“For forty-one million, you built a playoff team. You lost Damon, Giambi, Isringhausen, Peña and you won more games without them than you did with them. You won the exact same number of games that the Yankees won, but the Yankees spent one point four million per win and you paid two hundred and sixty thousand. I know you’ve taken it in the teeth out there, but the first guy through the wall always gets bloody, always. It’s the threat to not just the way of doing business, but in their minds it’s threatening the game. But really what it’s threatening is their livelihoods, it’s threatening their jobs, it’s threatening the way that they do things. And every time that happens, whether it’s the government or a way of doing business or whatever it is, the people who are holding the reins, have their hands on the switch — they go bat shit crazy. I mean, anybody who’s not tearing their team down right now and rebuilding it using your model, they’re dinosaurs. They’ll be sitting on their ass on the sofa in October, watching the Boston Red Sox win the World Series.”
–From the movie Moneyball: John Henry, Boston Red Sox owner
Since the beginning of the year I have spent numerous hours studying the book and movie Moneyball. Both the book and the movie resonate with me. I grew up playing baseball. I played baseball in college. The sport of baseball appeals to my cerebral nature. It also resonates with me because I see parallels in the story of Moneyball to what is presently taking place in how I believe our built environment is starting to be weighed and measured.
For those that may not be familiar with the story, Moneyball follows the General Manager of the Oakland A’s, Billy Beane, during the course of the 2002 baseball season as he works to keep his team competitive with a small market payroll that is a mere fraction of the big market teams (i.e. New York Yankees). Billy Beane embraces the use of “Sabermetrics”, which is a system for evaluating baseball players using the objectivity of statistics rather than the subjectivity of baseball scouts. Baseball players have been evaluated since the game’s inception by individuals who are measuring talent based on intuition and gut feel. This method of measurement is an inexact science and is littered with bias. A player with tremendous talent might be judged negatively because he “waddles like a duck” when he runs or “looks funny in his baseball uniform”, which probably doesn’t have any bearing on his ability to hit a baseball or throw a strike from the pitcher’s mound.
I believe there are parallels to how our built environment is measured. I believe there are “Sabermetric” standards by which urbanism can and should be measured. I believe there is a fear of the shift that will come as these metrics are identified because it means an end to how many have done things and a potential end to their livelihood unless they accept the paradigm shift that we are in the midst of.
What first has to be understood is identifying the factors that are critical for determining the WHAT and HOW for effectively measuring urbanism. After an extremely stimulating dialogue with fellow Urbanists and friends that I both respect and trust the following factors were identified:
Take a general approach to identifying the metrics of urbanism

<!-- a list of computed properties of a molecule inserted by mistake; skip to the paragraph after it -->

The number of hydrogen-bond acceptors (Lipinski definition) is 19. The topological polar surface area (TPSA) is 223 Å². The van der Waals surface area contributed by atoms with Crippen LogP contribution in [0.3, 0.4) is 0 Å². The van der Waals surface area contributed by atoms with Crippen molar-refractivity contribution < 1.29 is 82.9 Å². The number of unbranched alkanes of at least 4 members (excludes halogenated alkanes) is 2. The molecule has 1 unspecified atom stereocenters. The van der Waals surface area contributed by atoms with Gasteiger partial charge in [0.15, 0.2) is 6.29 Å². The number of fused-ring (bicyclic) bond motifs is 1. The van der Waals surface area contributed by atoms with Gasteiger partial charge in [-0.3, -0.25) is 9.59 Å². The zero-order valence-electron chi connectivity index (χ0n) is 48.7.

Before specific metrics can be identified, the general nature of what is important to measure must be determined. Good decision making often needs discipline to not get ahead of one’s self before understanding what needs to be done.
A good starting point would be to identify the general categories that could potentially be measured that would be contributing factors to great urbanism. Taking an initial first stab at this the categories might include the following:
Make certain that any metric used is measuring appropriately
Urbanism isn’t a recipe that can simply be followed in order to create great places. Urbanism is much more complex than that. The metrics of urbanism aren’t going to directly correlate like a recipe for German Chocolate Cake. Rather, urbanism and the way it is measured must be thought of more as a living entity than an inanimate object. There are a multitude of conditions related to land that will determine the appropriateness of certain measures over others. Measuring inappropriately could potentially lead to measuring the wrong things, the wrong way, and/or with incorrect reasoning. While some principles may work generally for all (i.e. connectivity), other principles may contain higher degrees of sensitivity due to specifics relative to location (i.e. how connectivity is achieved).
For example, block size. This is one that I have a direct sensitivity to because of where I work and live and the often negative connotation associated with Salt Lake City block sizes. There are arguments to be made that a 10 acre block is BAD. If the metric rule is that anything above a particular block size is BAD then Salt Lake City is the bane of urban design. What I have learned through work that has been done by both DPZ and PlaceMakers is that what can potentially make the Salt Lake City 10 acre block detrimental is the application of the 10 acre block, not the size of the block itself. I have heard Andres Duany speak on multiple occasions as to the built-in benefits and flexibility that exist in a Salt Lake City block which other cities with smaller block sizes will never be able to achieve. For example, the 10 acre block, when broken up, can emit a myriad of possibilities that the 2 acre Portland block can never offer.
Work to properly weight the metrics so as to not overly prescribe and hinder the art of creativity